Aug. 27 (Bloomberg) -- Vietnam’s stocks plunged, dragging the benchmark index into in a bear market, on concerns the arrest of two banking officials last week may signal further instability in the nation’s financial system.
The VN Index fell 3.4 percent to 386.19 at the close on the Ho Chi Minh City Stock Exchange, extending the drop since the recent peak on May 8 to more than 20 percent, which some investors regard as a bear market. Bank for Foreign Trade of Vietnam, the nation’s largest lender by value, slid 5 percent. Asia Commercial Bank, whose credit rating was cut by Moody’s Investors Service after the arrests, plunged about 7 percent.
Moody’s lowered Asia Commercial Bank’s credit rating to B2 from B1 on Aug. 24 and put the company on review for future downgrades following the “negative developments at the bank,” it said. Nguyen Duc Kien, one of the bank’s founders, was detained Aug. 20 for what the central bank called conducting “business illegally.” That was followed by the arrest of former Chief Executive Officer Ly Xuan Hai by the police for alleged economic mismanagement, according to a police statement.
“The question is if last week’s arrests are just the beginning of something bigger, and investors are worried about that,” said Marc Djandji, a Ho Chi Minh City-based senior vice president at Indochina Capital. “There’s little clarity as to what’s going on, or if there’s something going on behind the scenes.”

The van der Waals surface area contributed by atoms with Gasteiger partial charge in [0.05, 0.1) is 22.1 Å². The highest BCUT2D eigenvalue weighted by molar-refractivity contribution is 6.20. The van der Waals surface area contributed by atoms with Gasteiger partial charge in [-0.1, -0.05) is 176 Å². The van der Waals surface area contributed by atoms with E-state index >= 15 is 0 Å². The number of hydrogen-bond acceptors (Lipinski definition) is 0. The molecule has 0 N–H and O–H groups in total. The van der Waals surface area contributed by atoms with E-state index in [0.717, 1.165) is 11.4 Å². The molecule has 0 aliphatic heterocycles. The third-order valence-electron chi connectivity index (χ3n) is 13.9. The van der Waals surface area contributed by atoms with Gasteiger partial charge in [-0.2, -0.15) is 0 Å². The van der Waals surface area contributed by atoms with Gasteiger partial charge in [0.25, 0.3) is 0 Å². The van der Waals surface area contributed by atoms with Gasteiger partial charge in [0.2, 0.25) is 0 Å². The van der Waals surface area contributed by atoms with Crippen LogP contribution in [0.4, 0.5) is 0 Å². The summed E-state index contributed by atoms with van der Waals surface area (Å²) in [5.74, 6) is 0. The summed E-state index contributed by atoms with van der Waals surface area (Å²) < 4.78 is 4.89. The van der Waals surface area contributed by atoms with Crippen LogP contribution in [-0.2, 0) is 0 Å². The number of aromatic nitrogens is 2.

Djandji is buying stocks because the valuations are “very compelling,” he said. The VN Index trades at 9.4 times of estimated earnings this year, the lowest in Asia after Pakistan, according to data compiled by Bloomberg.
State Bank of Vietnam injected 13 trillion dong ($623 million) into the financial system through open-market operations on Aug. 22, the most over a seven-day period this year. Governor Nguyen Van Binh said Aug. 21 the monetary authority stands ready to ensure banks have adequate cash after Kien’s detention.
Prime Minister Nguyen Tan Dung’s government is seeking to shore up a banking system saddled with the highest bad debt in Southeast Asia that credit-rating companies cite as a threat to the economy.
Vietnam Joint-Stock Commercial Bank for Industry and Trade, the second-largest lender, lost 4.9 percent, while Saigon Thuong Tin Commercial Joint-Stock Bank, known as Sacombank, fell 0.5 percent. The central bank started inspecting Sacombank in July and will complete the probe this month, Binh told lawmakers at the National Assembly last week.
The VN Index slumped 12 percent since Aug. 20 with the arrests of the two bank officials.
Fitch Ratings also placed Asia Commercial Bank on review for a possible downgrade, it said on Aug. 24. The lender’s long-and short-term issuer default ratings may be cut if there’s sustained weakening in the bank’s liquidity and reputation.
“Moody’s is concerned that these developments have resulted in pressure on the bank’s liquidity and that there could be longer-term negative consequences for the bank’s franchise value,” the rating company said.
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